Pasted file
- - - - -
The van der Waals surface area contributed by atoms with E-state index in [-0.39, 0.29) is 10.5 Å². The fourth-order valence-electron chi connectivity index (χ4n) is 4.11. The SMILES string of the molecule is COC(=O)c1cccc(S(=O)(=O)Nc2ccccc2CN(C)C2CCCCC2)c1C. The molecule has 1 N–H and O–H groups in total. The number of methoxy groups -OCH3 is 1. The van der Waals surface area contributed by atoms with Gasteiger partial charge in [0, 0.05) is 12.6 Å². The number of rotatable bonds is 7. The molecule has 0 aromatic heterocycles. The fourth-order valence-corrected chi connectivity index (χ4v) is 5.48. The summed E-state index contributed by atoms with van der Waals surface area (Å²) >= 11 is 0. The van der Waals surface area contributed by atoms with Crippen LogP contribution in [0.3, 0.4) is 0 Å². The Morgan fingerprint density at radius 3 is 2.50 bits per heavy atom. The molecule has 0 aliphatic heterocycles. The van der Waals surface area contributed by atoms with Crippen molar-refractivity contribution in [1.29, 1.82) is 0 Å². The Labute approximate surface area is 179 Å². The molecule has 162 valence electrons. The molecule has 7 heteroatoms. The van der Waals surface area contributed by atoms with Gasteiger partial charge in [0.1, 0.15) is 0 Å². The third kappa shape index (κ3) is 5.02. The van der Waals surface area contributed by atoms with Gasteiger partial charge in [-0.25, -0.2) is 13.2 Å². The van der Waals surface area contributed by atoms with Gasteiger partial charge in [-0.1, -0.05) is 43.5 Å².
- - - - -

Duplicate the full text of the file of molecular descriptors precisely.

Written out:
The van der Waals surface area contributed by atoms with E-state index in [-0.39, 0.29) is 10.5 Å². The fourth-order valence-electron chi connectivity index (χ4n) is 4.11. The SMILES string of the molecule is COC(=O)c1cccc(S(=O)(=O)Nc2ccccc2CN(C)C2CCCCC2)c1C. The molecule has 1 N–H and O–H groups in total. The number of methoxy groups -OCH3 is 1. The van der Waals surface area contributed by atoms with Gasteiger partial charge in [0, 0.05) is 12.6 Å². The number of rotatable bonds is 7. The molecule has 0 aromatic heterocycles. The fourth-order valence-corrected chi connectivity index (χ4v) is 5.48. The summed E-state index contributed by atoms with van der Waals surface area (Å²) >= 11 is 0. The van der Waals surface area contributed by atoms with Crippen LogP contribution in [0.3, 0.4) is 0 Å². The Morgan fingerprint density at radius 3 is 2.50 bits per heavy atom. The molecule has 0 aliphatic heterocycles. The van der Waals surface area contributed by atoms with Crippen molar-refractivity contribution in [1.29, 1.82) is 0 Å². The Labute approximate surface area is 179 Å². The molecule has 162 valence electrons. The molecule has 7 heteroatoms. The van der Waals surface area contributed by atoms with Gasteiger partial charge in [0.1, 0.15) is 0 Å². The third kappa shape index (κ3) is 5.02. The van der Waals surface area contributed by atoms with Gasteiger partial charge in [-0.25, -0.2) is 13.2 Å². The van der Waals surface area contributed by atoms with Gasteiger partial charge in [-0.1, -0.05) is 43.5 Å².